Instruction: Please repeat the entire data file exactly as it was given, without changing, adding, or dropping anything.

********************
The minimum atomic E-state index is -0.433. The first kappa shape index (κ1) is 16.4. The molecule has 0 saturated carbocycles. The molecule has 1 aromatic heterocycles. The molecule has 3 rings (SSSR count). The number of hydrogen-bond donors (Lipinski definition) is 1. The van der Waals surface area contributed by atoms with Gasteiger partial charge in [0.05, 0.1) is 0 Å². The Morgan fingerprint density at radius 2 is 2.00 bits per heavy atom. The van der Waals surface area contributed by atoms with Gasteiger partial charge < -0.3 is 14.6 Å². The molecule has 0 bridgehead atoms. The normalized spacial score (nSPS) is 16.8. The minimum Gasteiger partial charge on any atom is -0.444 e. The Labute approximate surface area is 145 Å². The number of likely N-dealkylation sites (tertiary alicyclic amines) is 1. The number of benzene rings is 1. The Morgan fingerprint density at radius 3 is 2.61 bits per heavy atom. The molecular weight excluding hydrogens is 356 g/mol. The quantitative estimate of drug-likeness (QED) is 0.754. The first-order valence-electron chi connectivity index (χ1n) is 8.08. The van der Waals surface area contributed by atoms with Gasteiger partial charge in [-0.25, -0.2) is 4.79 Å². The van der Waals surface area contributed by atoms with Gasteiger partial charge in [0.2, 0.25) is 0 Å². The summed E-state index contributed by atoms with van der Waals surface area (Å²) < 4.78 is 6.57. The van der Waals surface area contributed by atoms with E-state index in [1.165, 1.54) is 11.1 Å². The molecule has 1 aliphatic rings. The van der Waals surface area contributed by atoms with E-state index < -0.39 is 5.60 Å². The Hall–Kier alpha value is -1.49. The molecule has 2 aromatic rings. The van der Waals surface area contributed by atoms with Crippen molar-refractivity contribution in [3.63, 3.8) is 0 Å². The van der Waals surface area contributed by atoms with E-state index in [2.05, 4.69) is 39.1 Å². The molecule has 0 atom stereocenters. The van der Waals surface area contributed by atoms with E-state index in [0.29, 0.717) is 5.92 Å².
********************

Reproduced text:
The minimum atomic E-state index is -0.433. The first kappa shape index (κ1) is 16.4. The molecule has 0 saturated carbocycles. The molecule has 1 aromatic heterocycles. The molecule has 3 rings (SSSR count). The number of hydrogen-bond donors (Lipinski definition) is 1. The van der Waals surface area contributed by atoms with Gasteiger partial charge in [0.05, 0.1) is 0 Å². The Morgan fingerprint density at radius 2 is 2.00 bits per heavy atom. The van der Waals surface area contributed by atoms with Gasteiger partial charge < -0.3 is 14.6 Å². The molecule has 0 bridgehead atoms. The normalized spacial score (nSPS) is 16.8. The minimum Gasteiger partial charge on any atom is -0.444 e. The Labute approximate surface area is 145 Å². The number of likely N-dealkylation sites (tertiary alicyclic amines) is 1. The number of benzene rings is 1. The Morgan fingerprint density at radius 3 is 2.61 bits per heavy atom. The molecular weight excluding hydrogens is 356 g/mol. The quantitative estimate of drug-likeness (QED) is 0.754. The first-order valence-electron chi connectivity index (χ1n) is 8.08. The van der Waals surface area contributed by atoms with Gasteiger partial charge in [-0.25, -0.2) is 4.79 Å². The van der Waals surface area contributed by atoms with Gasteiger partial charge in [0.2, 0.25) is 0 Å². The summed E-state index contributed by atoms with van der Waals surface area (Å²) < 4.78 is 6.57. The van der Waals surface area contributed by atoms with E-state index in [1.165, 1.54) is 11.1 Å². The molecule has 1 aliphatic rings. The van der Waals surface area contributed by atoms with E-state index < -0.39 is 5.60 Å². The Hall–Kier alpha value is -1.49. The molecule has 2 aromatic rings. The van der Waals surface area contributed by atoms with Crippen molar-refractivity contribution in [3.63, 3.8) is 0 Å². The van der Waals surface area contributed by atoms with E-state index in [2.05, 4.69) is 39.1 Å². The molecule has 0 atom stereocenters. The van der Waals surface area contributed by atoms with E-state index in [0.29, 0.717) is 5.92 Å².